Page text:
There are many different terms for drunk driving: DUI, DWI, OWI, DUII, and more. Oregon specifically uses the term “driving under the influence of intoxicants” or DUII. This term encompasses more than just driving with a high blood alcohol content level and extends to impairment via drugs, alcohol, or a combination of the two.
When police pull someone over for a DUII, it’s often due to the fact that alcohol abuse is so common. According to the Cleveland Clinic, “it is estimated that 67.3% of the population consumes alcohol and that 7.4% of the population meets the criteria for alcohol abuse.” This fact has cops pulling more people over than before. Below we’ve outlined the rights you have during the DUII process—read on for more pertinent information.
What Proves a DUII Conviction?
There are two main components that result in a DUII conviction. The first is that a police officer sees you operating a vehicle on a road or premise open to the public. The second component is that the police officer must show that you were under the influence of an intoxicant. They will try to prove this with a BAC test, field sobriety tests, or with drug recognition exams. However, every citizen has rights when it comes to these three tests which are important to understand.
Refusing Field Sobriety Tests
Field sobriety tests typically include walking in a straight line or standing on one leg. If you were to perform these actions, you are consenting to a search. However, you have an absolute right to refuse the tests. Many people do not realize that they have this right since it’s the officer’s job to make it seem required. Refusal is often a good idea as officers do not necessarily design the tests for someone to pass—whether sober or intoxicated. If you refuse, you should expect to hear warnings from the officer(s).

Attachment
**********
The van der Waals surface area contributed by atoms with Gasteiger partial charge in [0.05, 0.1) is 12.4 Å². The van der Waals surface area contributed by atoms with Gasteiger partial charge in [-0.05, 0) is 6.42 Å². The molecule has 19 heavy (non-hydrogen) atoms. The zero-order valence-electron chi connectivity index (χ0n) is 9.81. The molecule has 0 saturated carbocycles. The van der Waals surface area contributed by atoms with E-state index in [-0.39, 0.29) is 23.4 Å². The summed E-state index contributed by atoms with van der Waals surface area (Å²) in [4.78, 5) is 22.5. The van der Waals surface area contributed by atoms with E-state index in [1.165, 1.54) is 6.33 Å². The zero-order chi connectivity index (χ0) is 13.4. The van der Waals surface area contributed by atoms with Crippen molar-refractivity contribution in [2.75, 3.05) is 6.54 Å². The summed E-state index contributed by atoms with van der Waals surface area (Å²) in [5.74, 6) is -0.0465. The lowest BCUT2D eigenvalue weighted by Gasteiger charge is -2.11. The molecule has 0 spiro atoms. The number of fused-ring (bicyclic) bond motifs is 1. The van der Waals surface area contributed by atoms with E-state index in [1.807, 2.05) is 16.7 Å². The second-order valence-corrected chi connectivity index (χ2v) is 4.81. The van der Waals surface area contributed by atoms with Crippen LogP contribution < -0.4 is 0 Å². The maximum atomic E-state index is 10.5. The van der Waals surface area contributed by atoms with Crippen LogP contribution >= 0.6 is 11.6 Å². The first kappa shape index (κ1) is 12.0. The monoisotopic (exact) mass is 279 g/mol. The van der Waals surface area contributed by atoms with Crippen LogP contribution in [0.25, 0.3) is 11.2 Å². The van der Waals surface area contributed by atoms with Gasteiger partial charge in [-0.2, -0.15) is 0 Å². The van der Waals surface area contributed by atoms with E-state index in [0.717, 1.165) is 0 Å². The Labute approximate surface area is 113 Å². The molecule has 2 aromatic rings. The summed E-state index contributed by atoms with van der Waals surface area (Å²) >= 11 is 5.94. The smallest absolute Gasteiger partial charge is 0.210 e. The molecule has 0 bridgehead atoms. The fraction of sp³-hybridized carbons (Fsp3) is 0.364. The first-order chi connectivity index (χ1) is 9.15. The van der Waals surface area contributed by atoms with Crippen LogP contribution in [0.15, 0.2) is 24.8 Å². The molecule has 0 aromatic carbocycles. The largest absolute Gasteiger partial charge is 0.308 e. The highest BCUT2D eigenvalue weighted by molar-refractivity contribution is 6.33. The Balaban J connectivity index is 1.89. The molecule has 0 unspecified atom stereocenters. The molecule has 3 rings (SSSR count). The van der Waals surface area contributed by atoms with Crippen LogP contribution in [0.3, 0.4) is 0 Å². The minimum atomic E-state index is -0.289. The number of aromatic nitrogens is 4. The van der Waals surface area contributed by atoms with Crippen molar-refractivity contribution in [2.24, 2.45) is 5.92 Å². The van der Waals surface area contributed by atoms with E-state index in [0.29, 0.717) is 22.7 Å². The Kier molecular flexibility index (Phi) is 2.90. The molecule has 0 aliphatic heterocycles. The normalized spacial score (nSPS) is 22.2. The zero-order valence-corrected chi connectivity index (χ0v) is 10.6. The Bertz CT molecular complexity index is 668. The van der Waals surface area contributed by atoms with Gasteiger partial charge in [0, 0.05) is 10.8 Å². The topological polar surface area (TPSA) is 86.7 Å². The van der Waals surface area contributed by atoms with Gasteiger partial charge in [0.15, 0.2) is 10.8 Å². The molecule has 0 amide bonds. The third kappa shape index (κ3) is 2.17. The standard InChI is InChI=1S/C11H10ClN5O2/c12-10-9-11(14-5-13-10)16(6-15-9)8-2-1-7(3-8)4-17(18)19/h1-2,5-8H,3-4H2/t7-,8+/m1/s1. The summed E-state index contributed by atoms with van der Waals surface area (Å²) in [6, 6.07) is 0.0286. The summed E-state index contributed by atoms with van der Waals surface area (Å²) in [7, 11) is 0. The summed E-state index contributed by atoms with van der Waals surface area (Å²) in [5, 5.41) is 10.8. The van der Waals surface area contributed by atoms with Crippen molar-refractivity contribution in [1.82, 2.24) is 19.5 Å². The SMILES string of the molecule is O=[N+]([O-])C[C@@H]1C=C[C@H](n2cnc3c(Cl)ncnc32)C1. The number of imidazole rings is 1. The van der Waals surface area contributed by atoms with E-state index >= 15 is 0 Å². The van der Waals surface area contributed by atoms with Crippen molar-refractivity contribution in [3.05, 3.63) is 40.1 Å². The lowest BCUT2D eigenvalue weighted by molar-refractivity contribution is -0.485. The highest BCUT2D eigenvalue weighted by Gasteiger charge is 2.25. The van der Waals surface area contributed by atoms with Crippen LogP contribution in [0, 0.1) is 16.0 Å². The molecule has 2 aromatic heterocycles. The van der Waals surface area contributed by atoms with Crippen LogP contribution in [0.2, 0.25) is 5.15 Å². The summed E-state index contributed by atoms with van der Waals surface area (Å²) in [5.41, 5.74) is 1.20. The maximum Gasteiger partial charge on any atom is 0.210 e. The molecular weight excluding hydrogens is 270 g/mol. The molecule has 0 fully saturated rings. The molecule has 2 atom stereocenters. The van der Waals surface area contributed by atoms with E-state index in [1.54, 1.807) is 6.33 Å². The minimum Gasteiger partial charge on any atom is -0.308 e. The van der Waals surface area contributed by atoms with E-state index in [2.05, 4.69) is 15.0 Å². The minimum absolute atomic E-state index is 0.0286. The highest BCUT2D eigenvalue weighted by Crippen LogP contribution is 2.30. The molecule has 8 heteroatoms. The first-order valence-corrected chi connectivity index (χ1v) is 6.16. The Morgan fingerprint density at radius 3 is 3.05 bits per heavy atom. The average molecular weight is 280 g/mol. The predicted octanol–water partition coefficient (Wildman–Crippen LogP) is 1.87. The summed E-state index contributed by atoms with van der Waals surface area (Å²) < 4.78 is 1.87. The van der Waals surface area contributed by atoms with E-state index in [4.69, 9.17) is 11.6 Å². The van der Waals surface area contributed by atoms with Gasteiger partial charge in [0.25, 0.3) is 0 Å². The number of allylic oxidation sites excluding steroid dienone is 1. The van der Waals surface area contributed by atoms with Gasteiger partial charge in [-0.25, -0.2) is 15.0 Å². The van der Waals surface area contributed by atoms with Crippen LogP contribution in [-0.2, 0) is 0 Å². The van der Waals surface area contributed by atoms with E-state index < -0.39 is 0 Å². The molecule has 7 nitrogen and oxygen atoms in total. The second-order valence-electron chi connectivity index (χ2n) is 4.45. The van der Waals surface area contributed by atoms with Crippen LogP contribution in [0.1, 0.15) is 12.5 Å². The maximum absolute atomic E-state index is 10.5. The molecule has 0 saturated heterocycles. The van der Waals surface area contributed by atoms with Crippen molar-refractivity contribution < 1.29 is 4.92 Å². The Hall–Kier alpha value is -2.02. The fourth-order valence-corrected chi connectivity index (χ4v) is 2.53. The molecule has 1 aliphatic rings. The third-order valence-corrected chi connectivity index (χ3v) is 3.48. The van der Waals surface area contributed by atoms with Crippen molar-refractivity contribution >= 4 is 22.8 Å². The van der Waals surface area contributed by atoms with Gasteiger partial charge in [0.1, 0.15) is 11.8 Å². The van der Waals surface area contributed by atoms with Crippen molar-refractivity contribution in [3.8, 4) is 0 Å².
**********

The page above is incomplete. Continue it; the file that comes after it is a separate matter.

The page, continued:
Refusing Breathalyzer Tests
In Oregon, there are separate penalties for failing to or refusing to take a test. If you fail a breathalyzer test, license suspensions last for 90 days, and if you refuse the test this will last for one year. It is technically within your rights to refuse breathalyzer tests, however, refusing one can come with harsher penalties than if you take the test. If you refuse, the state will suspend your license, police will charge you with a “refusing a breath test” fine of $650, and if the case goes to court they can use that refusal as evidence of guilt.
Refusing the Search of Your Car
Frequently when a person is pulled over, the police will ask to search the vehicle. You have the right to refuse a search no matter where you are, especially if they do not have a warrant. Find out more about saying no to a police officer, here.
Another big aspect for anyone pulled over or charged with any crime, in general, is that you have the right to remain silent. Use that. You do not have to answer any questions that an officer asks of you. They can use anything you say against you in court, so it is often better to refrain from speaking. Your Clackamas County DUII attorney will be glad you stayed quiet!